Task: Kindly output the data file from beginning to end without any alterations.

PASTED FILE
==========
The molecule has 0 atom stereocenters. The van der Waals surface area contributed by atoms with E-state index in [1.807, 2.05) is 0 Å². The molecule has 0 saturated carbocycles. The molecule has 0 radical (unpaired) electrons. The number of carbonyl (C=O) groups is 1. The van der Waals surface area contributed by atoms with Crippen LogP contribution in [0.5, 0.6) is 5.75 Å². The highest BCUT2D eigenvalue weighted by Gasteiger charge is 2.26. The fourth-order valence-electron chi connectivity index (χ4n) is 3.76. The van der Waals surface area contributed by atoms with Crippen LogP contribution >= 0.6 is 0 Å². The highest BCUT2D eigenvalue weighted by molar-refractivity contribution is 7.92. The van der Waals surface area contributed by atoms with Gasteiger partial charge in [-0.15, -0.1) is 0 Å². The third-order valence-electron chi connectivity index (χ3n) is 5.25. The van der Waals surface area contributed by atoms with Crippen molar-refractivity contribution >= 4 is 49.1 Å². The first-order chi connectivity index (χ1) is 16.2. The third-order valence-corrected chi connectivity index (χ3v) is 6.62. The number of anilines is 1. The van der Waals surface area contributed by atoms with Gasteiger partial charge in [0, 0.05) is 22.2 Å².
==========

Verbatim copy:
The molecule has 0 atom stereocenters. The van der Waals surface area contributed by atoms with E-state index in [1.807, 2.05) is 0 Å². The molecule has 0 saturated carbocycles. The molecule has 0 radical (unpaired) electrons. The number of carbonyl (C=O) groups is 1. The van der Waals surface area contributed by atoms with Crippen LogP contribution in [0.5, 0.6) is 5.75 Å². The highest BCUT2D eigenvalue weighted by Gasteiger charge is 2.26. The fourth-order valence-electron chi connectivity index (χ4n) is 3.76. The van der Waals surface area contributed by atoms with Crippen LogP contribution >= 0.6 is 0 Å². The highest BCUT2D eigenvalue weighted by molar-refractivity contribution is 7.92. The van der Waals surface area contributed by atoms with Gasteiger partial charge in [-0.15, -0.1) is 0 Å². The third-order valence-electron chi connectivity index (χ3n) is 5.25. The van der Waals surface area contributed by atoms with Crippen molar-refractivity contribution >= 4 is 49.1 Å². The first-order chi connectivity index (χ1) is 16.2. The third-order valence-corrected chi connectivity index (χ3v) is 6.62. The number of anilines is 1. The van der Waals surface area contributed by atoms with Gasteiger partial charge in [0, 0.05) is 22.2 Å².